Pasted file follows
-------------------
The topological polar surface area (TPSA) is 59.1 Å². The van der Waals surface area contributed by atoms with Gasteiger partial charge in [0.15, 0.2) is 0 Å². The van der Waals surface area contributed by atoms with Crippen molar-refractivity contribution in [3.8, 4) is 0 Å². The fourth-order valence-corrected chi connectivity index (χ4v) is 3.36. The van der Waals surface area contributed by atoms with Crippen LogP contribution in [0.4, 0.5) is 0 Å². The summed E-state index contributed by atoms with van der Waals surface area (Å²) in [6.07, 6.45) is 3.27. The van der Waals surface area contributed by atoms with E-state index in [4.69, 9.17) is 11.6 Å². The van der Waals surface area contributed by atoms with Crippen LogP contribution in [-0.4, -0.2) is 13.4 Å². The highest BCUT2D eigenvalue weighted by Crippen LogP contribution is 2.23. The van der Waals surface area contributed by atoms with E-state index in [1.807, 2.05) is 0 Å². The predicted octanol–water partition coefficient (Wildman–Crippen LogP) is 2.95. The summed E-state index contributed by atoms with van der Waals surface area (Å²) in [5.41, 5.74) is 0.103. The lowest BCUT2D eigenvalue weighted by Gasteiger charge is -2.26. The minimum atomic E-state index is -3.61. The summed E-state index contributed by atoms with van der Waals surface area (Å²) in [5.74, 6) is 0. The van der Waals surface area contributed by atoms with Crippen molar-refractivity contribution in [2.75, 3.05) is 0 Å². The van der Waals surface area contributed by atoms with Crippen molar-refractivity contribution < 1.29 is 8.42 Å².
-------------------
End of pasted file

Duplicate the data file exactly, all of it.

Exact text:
The topological polar surface area (TPSA) is 59.1 Å². The van der Waals surface area contributed by atoms with Gasteiger partial charge in [0.15, 0.2) is 0 Å². The van der Waals surface area contributed by atoms with Crippen molar-refractivity contribution in [3.8, 4) is 0 Å². The fourth-order valence-corrected chi connectivity index (χ4v) is 3.36. The van der Waals surface area contributed by atoms with Crippen LogP contribution in [0.4, 0.5) is 0 Å². The summed E-state index contributed by atoms with van der Waals surface area (Å²) in [6.07, 6.45) is 3.27. The van der Waals surface area contributed by atoms with E-state index in [4.69, 9.17) is 11.6 Å². The van der Waals surface area contributed by atoms with Crippen LogP contribution in [-0.4, -0.2) is 13.4 Å². The highest BCUT2D eigenvalue weighted by Crippen LogP contribution is 2.23. The van der Waals surface area contributed by atoms with E-state index in [1.807, 2.05) is 0 Å². The predicted octanol–water partition coefficient (Wildman–Crippen LogP) is 2.95. The summed E-state index contributed by atoms with van der Waals surface area (Å²) in [5.41, 5.74) is 0.103. The lowest BCUT2D eigenvalue weighted by Gasteiger charge is -2.26. The minimum atomic E-state index is -3.61. The summed E-state index contributed by atoms with van der Waals surface area (Å²) in [5.74, 6) is 0. The van der Waals surface area contributed by atoms with Crippen molar-refractivity contribution in [2.75, 3.05) is 0 Å². The van der Waals surface area contributed by atoms with Crippen molar-refractivity contribution < 1.29 is 8.42 Å².